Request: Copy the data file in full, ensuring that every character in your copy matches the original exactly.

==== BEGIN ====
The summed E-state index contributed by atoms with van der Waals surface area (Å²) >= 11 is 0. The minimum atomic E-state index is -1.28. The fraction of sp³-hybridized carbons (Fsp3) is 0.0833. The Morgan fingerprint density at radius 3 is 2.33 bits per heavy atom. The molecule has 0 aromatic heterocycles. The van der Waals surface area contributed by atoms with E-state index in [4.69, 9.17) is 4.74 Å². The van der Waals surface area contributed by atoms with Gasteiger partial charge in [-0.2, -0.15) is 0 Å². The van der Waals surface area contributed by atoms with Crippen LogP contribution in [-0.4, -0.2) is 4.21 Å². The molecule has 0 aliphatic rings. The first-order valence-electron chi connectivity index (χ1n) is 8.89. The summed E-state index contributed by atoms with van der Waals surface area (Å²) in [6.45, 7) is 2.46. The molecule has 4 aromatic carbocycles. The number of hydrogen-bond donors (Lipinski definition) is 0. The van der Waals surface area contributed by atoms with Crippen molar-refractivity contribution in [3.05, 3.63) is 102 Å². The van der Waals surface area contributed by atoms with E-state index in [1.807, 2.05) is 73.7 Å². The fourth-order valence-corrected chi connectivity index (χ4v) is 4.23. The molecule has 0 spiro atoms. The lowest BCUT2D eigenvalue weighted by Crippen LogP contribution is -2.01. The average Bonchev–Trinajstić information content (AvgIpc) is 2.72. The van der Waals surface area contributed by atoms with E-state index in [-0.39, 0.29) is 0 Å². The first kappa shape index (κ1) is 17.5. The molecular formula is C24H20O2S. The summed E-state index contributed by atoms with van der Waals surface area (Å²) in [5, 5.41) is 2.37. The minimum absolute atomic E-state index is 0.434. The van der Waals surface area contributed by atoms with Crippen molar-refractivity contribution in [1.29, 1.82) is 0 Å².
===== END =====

The summed E-state index contributed by atoms with van der Waals surface area (Å²) >= 11 is 0. The minimum atomic E-state index is -1.28. The fraction of sp³-hybridized carbons (Fsp3) is 0.0833. The Morgan fingerprint density at radius 3 is 2.33 bits per heavy atom. The molecule has 0 aromatic heterocycles. The van der Waals surface area contributed by atoms with E-state index in [4.69, 9.17) is 4.74 Å². The van der Waals surface area contributed by atoms with Gasteiger partial charge in [-0.2, -0.15) is 0 Å². The van der Waals surface area contributed by atoms with Crippen LogP contribution in [-0.4, -0.2) is 4.21 Å². The molecule has 0 aliphatic rings. The first-order valence-electron chi connectivity index (χ1n) is 8.89. The summed E-state index contributed by atoms with van der Waals surface area (Å²) in [6.45, 7) is 2.46. The molecule has 4 aromatic carbocycles. The number of hydrogen-bond donors (Lipinski definition) is 0. The van der Waals surface area contributed by atoms with Crippen molar-refractivity contribution in [3.05, 3.63) is 102 Å². The van der Waals surface area contributed by atoms with E-state index in [1.807, 2.05) is 73.7 Å². The fourth-order valence-corrected chi connectivity index (χ4v) is 4.23. The molecule has 0 spiro atoms. The lowest BCUT2D eigenvalue weighted by Crippen LogP contribution is -2.01. The average Bonchev–Trinajstić information content (AvgIpc) is 2.72. The van der Waals surface area contributed by atoms with E-state index in [-0.39, 0.29) is 0 Å². The first kappa shape index (κ1) is 17.5. The molecular formula is C24H20O2S. The summed E-state index contributed by atoms with van der Waals surface area (Å²) in [5, 5.41) is 2.37. The minimum absolute atomic E-state index is 0.434. The van der Waals surface area contributed by atoms with Crippen molar-refractivity contribution in [1.29, 1.82) is 0 Å².